Spending the night in the local haunted house is just one of the many schemes Andrew’s friend has come up with over the years. Andrew doesn’t think twice about going along, but he’s also never believed in ghosts. All that changes when he dreams of Caius, a man claiming to be the former owner of the house and cursed to boot. Andrew is convinced Caius is just a figment of his imagination, a representation of what Andrew would want in a boyfriend—if he were actually out of the closet. But then Andrew begins to dream of Caius night after night, and he spends time getting to know the charming man and developing a healthy crush. Andrew’s preoccupation does not go unnoticed by his friends or family, either. However, it’s hard enough to admit to himself that he’s got a thing for Caius, who may be nothing more than a fantasy created by Andrew’s own subconscious. Letting anyone else know he’s being driven to distraction by a fictional lover is absolutely a nonstarter. Then, Caius tantalizingly reveals that he is actually a sorcerer and very much still among the land of the living, albeit in a cursed sleep. Suddenly, the reality of a lover all his own becomes much more plausible to Andrew.
There are, however, a few caveats to living happily ever after with Caius. First of all, Andrew needs to figure out how to break the curse. This task is complicated by a vicious adversary known simply as Snake, someone who has a vendetta against Caius for his habit of cursing unfaithful or unworthy lovers. Next, Andrew needs to find a way to overcome his fear about losing friends and family if and when they discover he is gay. Even knowing the only way he’ll have a chance at keeping Caius is by coming out officially, Andrew struggles to find the right time. Finally, there is the question of Caius using curses to punish former lovers. Whatever feelings Andrew may have for Caius, he’s not sure they would be strong enough to overlook Caius’s actions if Caius was acting on a evil impulse…
Ghost House was an interesting mix of semi-instalove, suspense, and melodrama. Grey frames this as a fairy tale and I think I can generally agree with that. For one thing, I never really understood how/why Andrew/Caius worked. Clearly, the fact that Andrew saves Caius from the curse is meant to bolster their connection. However, I never got the impression these two really connected on a deeply emotional level. Part of the trouble for me was the way Andrew often seemed to act like a “fair weather” boyfriend. That is, when things were going well between then, it never mattered that Caius had cursed his former lovers. However, when Andrew was specifically reminded of/presented with evidence that Caius had cursed former lover, Andrew automatically associates “curse” with “evil” and never seems to give Caius the benefit of the doubt, even after we learn at least one of these curses was retribution for Caius having been cheated on. It was equally frustrating that Caius takes a “I don’t have to explain my reasons to you” attitude. As annoying as this flip-flopping was, there always seemed to be some aspect of the curse and the Snake character who cast the curse that drew me back into the story despite the melodrama between the romantic leads.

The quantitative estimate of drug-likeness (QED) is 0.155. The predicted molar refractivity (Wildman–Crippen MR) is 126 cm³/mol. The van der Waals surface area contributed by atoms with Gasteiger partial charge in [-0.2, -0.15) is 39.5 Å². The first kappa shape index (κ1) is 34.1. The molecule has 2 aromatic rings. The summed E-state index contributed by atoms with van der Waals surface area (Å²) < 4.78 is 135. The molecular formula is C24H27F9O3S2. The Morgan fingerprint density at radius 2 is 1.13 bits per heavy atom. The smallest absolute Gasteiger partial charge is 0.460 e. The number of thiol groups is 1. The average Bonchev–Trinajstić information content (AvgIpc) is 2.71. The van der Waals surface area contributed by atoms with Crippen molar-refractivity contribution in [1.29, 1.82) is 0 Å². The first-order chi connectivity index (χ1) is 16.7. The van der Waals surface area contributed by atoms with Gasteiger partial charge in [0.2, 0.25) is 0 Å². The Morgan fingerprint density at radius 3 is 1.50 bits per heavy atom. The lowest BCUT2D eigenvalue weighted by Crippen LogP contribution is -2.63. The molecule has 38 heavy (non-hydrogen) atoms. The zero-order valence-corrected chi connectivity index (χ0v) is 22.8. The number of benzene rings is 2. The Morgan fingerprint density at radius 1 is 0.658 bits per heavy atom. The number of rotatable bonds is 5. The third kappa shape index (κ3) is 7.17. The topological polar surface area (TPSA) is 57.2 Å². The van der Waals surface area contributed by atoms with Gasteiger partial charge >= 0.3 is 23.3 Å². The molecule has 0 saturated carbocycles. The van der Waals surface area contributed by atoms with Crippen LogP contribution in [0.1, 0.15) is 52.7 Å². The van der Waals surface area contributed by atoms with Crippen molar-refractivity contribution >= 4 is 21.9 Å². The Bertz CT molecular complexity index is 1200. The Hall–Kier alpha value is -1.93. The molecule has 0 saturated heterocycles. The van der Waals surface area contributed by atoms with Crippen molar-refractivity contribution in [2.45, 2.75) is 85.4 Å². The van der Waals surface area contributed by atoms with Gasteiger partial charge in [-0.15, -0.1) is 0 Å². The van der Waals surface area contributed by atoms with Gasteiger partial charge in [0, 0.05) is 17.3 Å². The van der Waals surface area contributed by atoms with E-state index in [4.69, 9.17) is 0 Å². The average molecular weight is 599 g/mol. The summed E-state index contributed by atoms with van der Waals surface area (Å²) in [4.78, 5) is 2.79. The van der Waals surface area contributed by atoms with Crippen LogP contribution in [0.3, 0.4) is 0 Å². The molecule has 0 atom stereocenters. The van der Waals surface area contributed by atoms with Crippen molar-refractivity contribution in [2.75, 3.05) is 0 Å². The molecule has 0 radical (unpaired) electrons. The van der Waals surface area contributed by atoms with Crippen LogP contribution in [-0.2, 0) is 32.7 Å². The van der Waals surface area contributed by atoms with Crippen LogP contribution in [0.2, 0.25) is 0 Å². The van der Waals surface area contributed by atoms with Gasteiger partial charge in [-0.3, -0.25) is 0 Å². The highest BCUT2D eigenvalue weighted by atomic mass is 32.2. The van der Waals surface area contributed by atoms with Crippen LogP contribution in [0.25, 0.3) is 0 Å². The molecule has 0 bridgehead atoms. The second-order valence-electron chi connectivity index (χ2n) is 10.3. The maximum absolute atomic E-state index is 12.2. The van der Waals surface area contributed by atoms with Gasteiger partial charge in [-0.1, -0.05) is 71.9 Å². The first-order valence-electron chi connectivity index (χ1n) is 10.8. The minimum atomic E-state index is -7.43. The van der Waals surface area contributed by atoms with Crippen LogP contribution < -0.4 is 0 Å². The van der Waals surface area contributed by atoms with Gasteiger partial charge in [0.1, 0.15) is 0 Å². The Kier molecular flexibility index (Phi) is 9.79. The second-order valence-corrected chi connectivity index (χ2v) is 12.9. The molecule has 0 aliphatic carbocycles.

As far as the story structure goes, the book is divided into two distinct parts: the “fairy tale” part and the “ever after” part. I like the idea that this fairy tale is only half over when Andrew and Caius finally manage to come together. However, I was less thrilled with the two MCs immaturity in their relationship. I discussed Andrew’s hot-and-cold take when presented with evidence that his boyfriend used magic to curse people. Similarly, I thought Caius had some drama-queen tendencies if/when Andrew acted like the late teen/early twenty-year old that he is…namely, Caius seems to take offense at Andrew’s inability to immediately come out of the closet as soon as he and Andrew decided to couple up. I found this incredibly disingenuous on Caius’s part, because he came of age in a time where being gay was taboo and was likely to land you in jail.
There were a few mechanical/continuity problems in the book that I noticed, but what really gave me trouble was the poorly defined concept of “ghost” in this story. For a book that hinges on elements of the paranormal, I never really knew if “ghost” meant an actual ghost or something from Andrew’s subconscious or magic courtesy of Caius sorcerer powers. For example, many of Caius’ former lovers and the main antagonist in the book might be anyone one of the three things (subconscious projection, a magical creation of Caius’, or an actual ghost).
Overall, I enjoyed this story mainly as a fluffy take on a fairytale. It contains many cliched situations, so if you enjoy that kind of melodrama, you’ll likely enjoy this book. I did enjoy the layers of mystery surrounding the relationship between Caius and the Snake, as well as the circumstances of Snake’s situation. There is a bit of family drama regarding coming out, which adds some extra dimension to the story as well. This book is not really scary paranormal or horror-like, so if you’re looking for a lighter take on paranormal/fantasy that focuses on the drama of finding out magic exists and what happens when a magical and non-magical couple comes together, you’ll probably like this.